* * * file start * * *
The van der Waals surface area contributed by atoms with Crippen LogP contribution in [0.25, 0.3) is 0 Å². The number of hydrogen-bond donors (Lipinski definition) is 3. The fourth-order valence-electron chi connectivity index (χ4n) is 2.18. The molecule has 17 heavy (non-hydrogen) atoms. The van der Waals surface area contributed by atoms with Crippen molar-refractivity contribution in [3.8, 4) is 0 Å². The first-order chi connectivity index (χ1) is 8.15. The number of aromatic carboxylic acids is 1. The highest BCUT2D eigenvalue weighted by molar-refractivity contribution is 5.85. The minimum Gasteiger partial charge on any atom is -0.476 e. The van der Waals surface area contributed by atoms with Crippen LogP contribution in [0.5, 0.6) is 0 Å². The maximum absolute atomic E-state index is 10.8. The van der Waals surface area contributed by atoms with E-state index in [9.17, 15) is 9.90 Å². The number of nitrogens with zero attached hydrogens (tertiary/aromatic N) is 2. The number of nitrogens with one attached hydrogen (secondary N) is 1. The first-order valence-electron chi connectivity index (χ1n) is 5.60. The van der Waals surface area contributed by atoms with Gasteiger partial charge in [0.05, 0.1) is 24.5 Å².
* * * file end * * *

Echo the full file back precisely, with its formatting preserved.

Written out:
The van der Waals surface area contributed by atoms with Crippen LogP contribution in [0.25, 0.3) is 0 Å². The number of hydrogen-bond donors (Lipinski definition) is 3. The fourth-order valence-electron chi connectivity index (χ4n) is 2.18. The molecule has 17 heavy (non-hydrogen) atoms. The van der Waals surface area contributed by atoms with Crippen molar-refractivity contribution in [3.8, 4) is 0 Å². The first-order chi connectivity index (χ1) is 8.15. The number of aromatic carboxylic acids is 1. The highest BCUT2D eigenvalue weighted by molar-refractivity contribution is 5.85. The minimum Gasteiger partial charge on any atom is -0.476 e. The van der Waals surface area contributed by atoms with Crippen LogP contribution in [0.5, 0.6) is 0 Å². The maximum absolute atomic E-state index is 10.8. The van der Waals surface area contributed by atoms with E-state index in [9.17, 15) is 9.90 Å². The number of nitrogens with zero attached hydrogens (tertiary/aromatic N) is 2. The number of nitrogens with one attached hydrogen (secondary N) is 1. The first-order valence-electron chi connectivity index (χ1n) is 5.60. The van der Waals surface area contributed by atoms with Gasteiger partial charge in [0.05, 0.1) is 24.5 Å².